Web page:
There was no shortage of determination. Nor was there any lack of will.
When the European Central Bank (ECB) unveiled a raft of measures last month designed to head off deflation and lift the eurozone out of recession, it was its most determined effort yet to launch the kind of monetary activism that has worked for its counterparts in America, Japan, and the UK.
It cut interest rates, introduced a funding scheme for small companies, and took the almost unheard of step of introducing negative interest rates for the banks. Many saw this as throwing the kitchen sink at the problem.
The trouble is, the sink wasn’t big enough. Just a few weeks later, it is clear that its efforts have not worked. The ECB had two main objectives: to weaken the euro and to strengthen confidence. Both would have led to stronger growth. Neither has happened. And that leaves the ECB with no alternative but to launch full-scale quantitative easing (QE).
There was little question that the ECB had to ‘do something’ last month. The immediate threat of the euro collapsing has been dealt with. Bond markets are no longer in open revolt. But the eurozone is stuck in a grinding recession from which there seems no escape.
Spain shows signs of recovery, but France and the Netherlands are now recording flat or falling output. Even once-robust nations, such as Finland, are getting into trouble.
Meanwhile, deflation is taking hold. Prices are rising at an annual rate of just 0.5% across the eurozone. The likes of Greece, Cyprus and Portugal are seeing prices fall year-on-year, and at an accelerating pace.
There is nothing necessarily wrong with prices falling. But for countries with high debts it can be catastrophic – the debt stays the same, but the income to pay it keeps falling.
If the eurozone falls into deflation, it is probably game over for the currency. So it was no great surprise that even the Bundesbank lined up in favour of doing whatever might be needed to stop it. The Germans are no fans of printing money – but neither are they fans of deflation.
In response, the ECB cut rates to a new low of 0.25%. It introduced a negative rate for banksleaving money on deposit with the central bank, in the hope they would lend it out instead. And it introduced a scheme for getting money to cash-starved small companies, similar to the ‘funding-for-lending’ programme the Bank of England introduced in the UK.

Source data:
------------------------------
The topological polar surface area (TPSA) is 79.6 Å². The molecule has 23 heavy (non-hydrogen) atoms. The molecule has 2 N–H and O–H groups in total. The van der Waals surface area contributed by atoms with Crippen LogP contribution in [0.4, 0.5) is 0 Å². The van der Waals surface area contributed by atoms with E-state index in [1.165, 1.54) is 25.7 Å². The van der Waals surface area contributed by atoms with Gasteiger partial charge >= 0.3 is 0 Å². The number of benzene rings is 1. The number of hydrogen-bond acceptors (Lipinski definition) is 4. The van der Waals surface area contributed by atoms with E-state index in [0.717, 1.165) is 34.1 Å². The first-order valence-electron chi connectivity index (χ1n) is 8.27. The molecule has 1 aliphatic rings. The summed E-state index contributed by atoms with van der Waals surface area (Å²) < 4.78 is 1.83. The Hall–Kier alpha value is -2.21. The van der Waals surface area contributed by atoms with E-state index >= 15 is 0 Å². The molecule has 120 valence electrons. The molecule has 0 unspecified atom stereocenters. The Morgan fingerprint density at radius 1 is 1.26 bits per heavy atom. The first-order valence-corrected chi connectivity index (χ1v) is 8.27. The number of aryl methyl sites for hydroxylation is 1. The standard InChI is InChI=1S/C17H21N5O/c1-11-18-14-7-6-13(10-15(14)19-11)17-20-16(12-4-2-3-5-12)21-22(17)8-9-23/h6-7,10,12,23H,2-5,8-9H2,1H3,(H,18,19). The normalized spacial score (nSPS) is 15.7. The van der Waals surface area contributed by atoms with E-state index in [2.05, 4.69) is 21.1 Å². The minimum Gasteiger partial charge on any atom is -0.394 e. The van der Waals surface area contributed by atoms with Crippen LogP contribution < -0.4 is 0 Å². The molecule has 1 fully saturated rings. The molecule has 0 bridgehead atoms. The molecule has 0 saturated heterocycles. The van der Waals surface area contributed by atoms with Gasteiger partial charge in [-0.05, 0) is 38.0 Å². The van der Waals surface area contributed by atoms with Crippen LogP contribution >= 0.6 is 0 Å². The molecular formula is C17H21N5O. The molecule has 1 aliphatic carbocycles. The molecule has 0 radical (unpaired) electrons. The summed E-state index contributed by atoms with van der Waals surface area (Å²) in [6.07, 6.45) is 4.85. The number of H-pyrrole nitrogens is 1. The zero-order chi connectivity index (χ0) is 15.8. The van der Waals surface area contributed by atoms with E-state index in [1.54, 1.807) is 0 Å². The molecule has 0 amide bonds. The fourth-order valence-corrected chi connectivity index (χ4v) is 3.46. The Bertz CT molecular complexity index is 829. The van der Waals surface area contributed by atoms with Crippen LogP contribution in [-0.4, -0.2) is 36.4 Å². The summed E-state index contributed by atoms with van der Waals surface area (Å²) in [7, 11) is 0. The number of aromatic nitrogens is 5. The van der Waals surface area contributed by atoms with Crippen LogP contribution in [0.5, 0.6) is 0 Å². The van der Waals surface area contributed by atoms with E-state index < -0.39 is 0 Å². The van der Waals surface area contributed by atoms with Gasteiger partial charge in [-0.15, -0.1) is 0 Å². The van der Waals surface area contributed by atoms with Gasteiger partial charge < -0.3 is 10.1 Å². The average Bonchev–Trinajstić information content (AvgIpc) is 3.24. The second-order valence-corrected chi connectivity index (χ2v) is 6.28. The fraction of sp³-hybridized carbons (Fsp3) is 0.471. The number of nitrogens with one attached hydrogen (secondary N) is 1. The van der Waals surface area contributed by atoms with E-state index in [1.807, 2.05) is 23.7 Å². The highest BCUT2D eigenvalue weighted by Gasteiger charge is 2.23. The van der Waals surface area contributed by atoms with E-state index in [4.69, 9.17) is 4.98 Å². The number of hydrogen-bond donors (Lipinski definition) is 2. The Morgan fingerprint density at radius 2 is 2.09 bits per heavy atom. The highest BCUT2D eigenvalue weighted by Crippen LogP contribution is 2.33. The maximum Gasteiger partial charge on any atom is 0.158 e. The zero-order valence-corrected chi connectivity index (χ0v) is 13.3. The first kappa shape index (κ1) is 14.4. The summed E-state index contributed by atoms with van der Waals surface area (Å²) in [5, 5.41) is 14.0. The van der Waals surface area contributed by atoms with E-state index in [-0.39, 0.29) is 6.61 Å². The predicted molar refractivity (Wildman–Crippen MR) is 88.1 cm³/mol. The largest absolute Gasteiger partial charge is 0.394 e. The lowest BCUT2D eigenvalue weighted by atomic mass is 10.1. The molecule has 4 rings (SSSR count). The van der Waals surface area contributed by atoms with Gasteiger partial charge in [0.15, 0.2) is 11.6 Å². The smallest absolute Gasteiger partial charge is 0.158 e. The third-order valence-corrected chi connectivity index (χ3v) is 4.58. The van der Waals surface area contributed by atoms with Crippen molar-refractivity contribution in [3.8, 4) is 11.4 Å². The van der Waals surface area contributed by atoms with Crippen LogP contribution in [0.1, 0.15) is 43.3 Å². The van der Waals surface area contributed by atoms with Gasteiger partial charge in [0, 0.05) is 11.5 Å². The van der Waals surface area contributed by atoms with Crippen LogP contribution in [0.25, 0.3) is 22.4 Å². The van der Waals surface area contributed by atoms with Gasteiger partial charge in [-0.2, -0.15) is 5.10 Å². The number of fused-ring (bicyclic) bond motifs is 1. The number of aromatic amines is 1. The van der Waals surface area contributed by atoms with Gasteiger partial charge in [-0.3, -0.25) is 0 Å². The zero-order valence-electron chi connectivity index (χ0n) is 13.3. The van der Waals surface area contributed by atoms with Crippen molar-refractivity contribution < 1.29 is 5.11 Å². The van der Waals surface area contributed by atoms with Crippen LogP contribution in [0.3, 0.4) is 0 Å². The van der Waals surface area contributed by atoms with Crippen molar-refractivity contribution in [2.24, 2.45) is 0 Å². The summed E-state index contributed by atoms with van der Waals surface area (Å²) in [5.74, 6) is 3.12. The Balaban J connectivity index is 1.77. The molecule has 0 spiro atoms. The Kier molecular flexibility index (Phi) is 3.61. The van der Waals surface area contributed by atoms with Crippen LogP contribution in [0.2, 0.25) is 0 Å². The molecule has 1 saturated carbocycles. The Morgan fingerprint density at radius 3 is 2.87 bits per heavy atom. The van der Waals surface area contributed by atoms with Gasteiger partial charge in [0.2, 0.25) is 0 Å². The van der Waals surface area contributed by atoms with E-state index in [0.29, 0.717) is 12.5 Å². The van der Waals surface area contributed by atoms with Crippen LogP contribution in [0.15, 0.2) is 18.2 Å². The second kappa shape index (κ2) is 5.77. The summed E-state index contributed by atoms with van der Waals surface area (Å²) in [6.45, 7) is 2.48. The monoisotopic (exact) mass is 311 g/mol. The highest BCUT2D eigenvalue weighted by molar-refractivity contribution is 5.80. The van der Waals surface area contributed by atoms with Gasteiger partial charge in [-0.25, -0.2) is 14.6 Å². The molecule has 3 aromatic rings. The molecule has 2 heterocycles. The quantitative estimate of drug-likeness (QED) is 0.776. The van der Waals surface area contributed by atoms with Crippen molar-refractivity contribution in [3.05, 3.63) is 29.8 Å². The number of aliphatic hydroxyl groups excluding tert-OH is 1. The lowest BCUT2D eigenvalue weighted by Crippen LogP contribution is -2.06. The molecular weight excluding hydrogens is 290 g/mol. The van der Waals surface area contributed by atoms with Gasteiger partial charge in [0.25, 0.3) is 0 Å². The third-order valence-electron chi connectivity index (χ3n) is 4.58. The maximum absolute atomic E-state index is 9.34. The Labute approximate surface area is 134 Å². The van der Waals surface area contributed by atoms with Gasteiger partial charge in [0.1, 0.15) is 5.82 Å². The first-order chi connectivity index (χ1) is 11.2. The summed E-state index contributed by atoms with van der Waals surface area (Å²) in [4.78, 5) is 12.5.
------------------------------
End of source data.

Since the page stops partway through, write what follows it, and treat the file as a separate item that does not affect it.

“If required, we will act swiftly with further monetary easing,” said the ECB president, Mario Draghi, as he announced the measures.
But it looks as though he will have to make good on that promise, and probably sooner than expected. There were two main mechanisms through which the ECB might have expected its measures to impact on the economy – the exchange rate, and confidence.
A lower exchange rate would help countries such as France or Italy. At $1.37 to the euro, the single currency is clearly overvalued, and interest-rate cuts typically weaken a currency. Unfortunately, it has not worked for the euro.
After briefly dipping on the ECB’s news, the currency is back to pretty much where it started. There is certainly no sign of the 20% devaluation that might have made a difference. In that objective, the ECB has clearly already failed.
As for confidence? That is not looking in much better shape either. Last week, data firm Markit reported that confidence had fallen across the eurozone for a second straight month in June, down from 53.5 to 52.8. The slowdown was evident everywhere, even in Germany, but the French numbers were the most worrying.
Manufacturing activity fell to its lowest in six months, and the overall data suggested that the French economy is now shrinking. Given that we are in the middle of the upswing of the business cycle, that is a catastrophic performance for the eurozone’s second-largest economy.
And so far this month, the ECB has reported that lending to businesses has fallen once again. So, there is not much sign of confidence picking up – if anything, it is getting worse.
Sure, you can’t expect central-bank measures to work immediately. It can take several months for interest-rate cuts to feed through to the economy. But the ECB’s moves should be having more impact than this – the effect on the exchange rate should have been instantaneous. And the impact on confidence should come through very quickly.
Both will take time to feed into expanding output and more jobs – but the trend should be clear by now. If you don’t get the lower exchange rate or the upturn in confidence, you aren’t going to get expanding output a few months ahead.
Meanwhile, the eurozone is stuck with minimal growth, rising joblessness, and inches ever closer to deflation. In reality, the ECB now has no choice but to move on to full-blown QE. Its first round of policy measures has already failed. The only question is how long it takes it to get there.
For investors in Europe’s equities, that is probably reassuring. QE will lift share prices, the same way it has everywhere else it has been tried. But it may well be too late to head off deflation – and for the eurozone itself, that will only deepen its crisis.